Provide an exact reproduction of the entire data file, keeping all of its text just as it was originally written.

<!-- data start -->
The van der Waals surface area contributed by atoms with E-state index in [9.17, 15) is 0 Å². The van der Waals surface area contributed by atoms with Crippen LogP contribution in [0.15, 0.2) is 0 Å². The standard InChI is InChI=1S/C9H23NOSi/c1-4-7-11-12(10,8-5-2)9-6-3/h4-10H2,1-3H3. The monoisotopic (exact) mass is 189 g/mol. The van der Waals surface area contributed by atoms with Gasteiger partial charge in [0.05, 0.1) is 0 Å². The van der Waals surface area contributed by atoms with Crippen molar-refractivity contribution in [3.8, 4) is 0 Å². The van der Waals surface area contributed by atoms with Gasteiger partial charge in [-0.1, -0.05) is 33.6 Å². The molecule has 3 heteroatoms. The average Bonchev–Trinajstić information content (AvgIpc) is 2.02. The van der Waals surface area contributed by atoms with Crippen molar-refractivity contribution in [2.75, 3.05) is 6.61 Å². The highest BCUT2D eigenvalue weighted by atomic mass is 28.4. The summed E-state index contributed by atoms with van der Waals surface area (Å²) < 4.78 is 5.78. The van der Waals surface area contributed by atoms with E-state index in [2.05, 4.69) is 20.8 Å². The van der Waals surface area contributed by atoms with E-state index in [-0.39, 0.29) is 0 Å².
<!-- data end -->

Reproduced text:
The van der Waals surface area contributed by atoms with E-state index in [9.17, 15) is 0 Å². The van der Waals surface area contributed by atoms with Crippen LogP contribution in [0.15, 0.2) is 0 Å². The standard InChI is InChI=1S/C9H23NOSi/c1-4-7-11-12(10,8-5-2)9-6-3/h4-10H2,1-3H3. The monoisotopic (exact) mass is 189 g/mol. The van der Waals surface area contributed by atoms with Gasteiger partial charge in [0.05, 0.1) is 0 Å². The van der Waals surface area contributed by atoms with Crippen molar-refractivity contribution in [3.8, 4) is 0 Å². The van der Waals surface area contributed by atoms with Gasteiger partial charge in [-0.1, -0.05) is 33.6 Å². The molecule has 3 heteroatoms. The average Bonchev–Trinajstić information content (AvgIpc) is 2.02. The van der Waals surface area contributed by atoms with Crippen molar-refractivity contribution in [2.75, 3.05) is 6.61 Å². The highest BCUT2D eigenvalue weighted by atomic mass is 28.4. The summed E-state index contributed by atoms with van der Waals surface area (Å²) < 4.78 is 5.78. The van der Waals surface area contributed by atoms with E-state index in [2.05, 4.69) is 20.8 Å². The van der Waals surface area contributed by atoms with E-state index in [-0.39, 0.29) is 0 Å².